Expert: Parents should be aware of sexting as new school year begins
Tuesday, August 20, 2013
By Allison Jarrell
Pierre Capital Journal
Published Aug. 19, 2013
Some kids do it flirtatiously, while others do it to humiliate each other. The means and motives behind “sexting” vary in degree, but no matter the context, creating and distributing sexually explicit images or text can have severe consequences for youth, a South Dakota criminal justice expert said.
Sexting – a term coined to describe sexualized texting – most often occurs via cell phone camera and is common with “younger adults who have the technology and are at an age where sex is commonplace to them,” said Jesse Weins, assistant professor of criminal justice at Dakota Wesleyan University.
Weins has spent years researching and writing about the legal ramifications of sexting. He said the sexting conversation has shifted in recent years from prevalence to the associated risks and problems it incurs.
It’s a blurry line, according to Weins, who said risks and consequences all depend on a child’s age and the type of image or text distributed.
Weins said recent studies have found correlations between teenagers creating and forwarding sexual material of themselves or their peers and their likelihood of engaging in early or risky sexual behavior or other cyber victimizations – such as recording sexual assaults.
“A lot of people think of teen sexting as an isolated incident. They don’t realize that it is also generally tied to online pornography consumption,” Weins said. “We’re hitting probably the first generation ever, especially among young males, whose primary means of really seeing and understanding sexuality comes from online pornography.”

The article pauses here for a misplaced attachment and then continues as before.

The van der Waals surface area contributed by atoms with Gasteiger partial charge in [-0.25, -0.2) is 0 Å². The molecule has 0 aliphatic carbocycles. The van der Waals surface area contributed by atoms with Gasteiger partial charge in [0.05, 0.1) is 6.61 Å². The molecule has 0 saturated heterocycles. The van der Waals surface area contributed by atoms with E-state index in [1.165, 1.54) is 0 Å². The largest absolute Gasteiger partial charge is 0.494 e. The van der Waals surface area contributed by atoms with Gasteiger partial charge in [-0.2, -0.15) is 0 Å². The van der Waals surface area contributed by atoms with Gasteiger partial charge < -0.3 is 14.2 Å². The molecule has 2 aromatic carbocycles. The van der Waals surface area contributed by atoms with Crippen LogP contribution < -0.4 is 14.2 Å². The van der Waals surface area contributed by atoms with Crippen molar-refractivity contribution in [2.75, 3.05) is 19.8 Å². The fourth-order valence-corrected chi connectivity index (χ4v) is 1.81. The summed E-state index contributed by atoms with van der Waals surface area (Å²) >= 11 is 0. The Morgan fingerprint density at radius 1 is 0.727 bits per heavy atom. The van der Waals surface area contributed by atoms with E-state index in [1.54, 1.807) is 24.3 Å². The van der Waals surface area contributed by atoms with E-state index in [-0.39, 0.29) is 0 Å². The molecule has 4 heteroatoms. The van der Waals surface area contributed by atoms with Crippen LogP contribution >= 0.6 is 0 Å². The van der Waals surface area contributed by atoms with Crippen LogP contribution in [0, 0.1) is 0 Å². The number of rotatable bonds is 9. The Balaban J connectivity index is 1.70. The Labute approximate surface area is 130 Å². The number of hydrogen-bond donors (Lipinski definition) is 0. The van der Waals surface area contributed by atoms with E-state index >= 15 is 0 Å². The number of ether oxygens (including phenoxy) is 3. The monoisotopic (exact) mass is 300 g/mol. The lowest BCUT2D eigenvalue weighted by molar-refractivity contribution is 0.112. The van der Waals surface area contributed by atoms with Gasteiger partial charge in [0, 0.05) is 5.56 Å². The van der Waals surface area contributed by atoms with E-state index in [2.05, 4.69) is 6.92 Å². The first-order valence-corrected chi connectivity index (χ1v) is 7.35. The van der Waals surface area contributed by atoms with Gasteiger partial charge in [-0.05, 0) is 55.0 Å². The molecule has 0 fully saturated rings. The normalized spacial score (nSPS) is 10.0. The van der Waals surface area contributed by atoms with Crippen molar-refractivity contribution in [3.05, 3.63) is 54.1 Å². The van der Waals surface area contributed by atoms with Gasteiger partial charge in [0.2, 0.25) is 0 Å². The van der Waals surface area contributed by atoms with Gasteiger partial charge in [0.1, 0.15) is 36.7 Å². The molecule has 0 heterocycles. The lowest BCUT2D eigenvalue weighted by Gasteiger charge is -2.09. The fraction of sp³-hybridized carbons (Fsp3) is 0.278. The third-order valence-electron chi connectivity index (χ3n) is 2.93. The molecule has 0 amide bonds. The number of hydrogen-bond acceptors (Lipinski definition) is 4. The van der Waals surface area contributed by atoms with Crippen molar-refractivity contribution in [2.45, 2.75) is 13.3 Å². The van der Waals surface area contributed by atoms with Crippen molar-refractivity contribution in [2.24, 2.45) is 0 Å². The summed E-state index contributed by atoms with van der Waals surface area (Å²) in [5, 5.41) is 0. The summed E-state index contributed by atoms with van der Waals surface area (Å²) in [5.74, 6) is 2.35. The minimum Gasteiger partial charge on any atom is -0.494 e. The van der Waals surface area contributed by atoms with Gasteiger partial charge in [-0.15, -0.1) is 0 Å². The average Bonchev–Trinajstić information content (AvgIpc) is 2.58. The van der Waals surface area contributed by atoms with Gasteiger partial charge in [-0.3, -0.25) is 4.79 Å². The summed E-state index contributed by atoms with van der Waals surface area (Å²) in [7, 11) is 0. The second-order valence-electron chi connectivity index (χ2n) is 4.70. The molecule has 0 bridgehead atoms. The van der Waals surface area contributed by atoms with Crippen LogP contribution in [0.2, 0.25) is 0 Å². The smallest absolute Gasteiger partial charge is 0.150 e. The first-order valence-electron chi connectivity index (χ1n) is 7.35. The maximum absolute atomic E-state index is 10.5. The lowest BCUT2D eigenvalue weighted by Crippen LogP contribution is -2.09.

Weins added that increased sexting has also fueled the rise of adult predators, who often use their social media and online presence to take advantage of minors.
“Certainly kids who are actively engaged in posting sexual material of themselves and others are going to end up with bigger risks in those areas too,” he said.
Legal consequences for minors or juveniles involved in sexting are decided on a case-by-case basis. Weins said there are four or five civil and criminal laws that can be applied to each case, ranging from invasion of privacy to child pornography charges.
“With these new fields of pioneering technology, we just don’t really have any kind of a nationwide consistency on how to deal with them at this point,” Weins said. “I don’t think we will for some time. The level of change and the way technology has changed has just made it really hard to get to that point.”
Weins said it’s important that parents maintain oversight of property such as cell phones.
“Parents just plain need to be aware of their kids’ cell phone usage,” Weins said.
Jesse Weins is an assistant professor of criminal justice at DWU and dean of the College of Leadership and Public Service. Weins was one of the first in the nation to address teen sexting from a legal perspective. To read more, click here.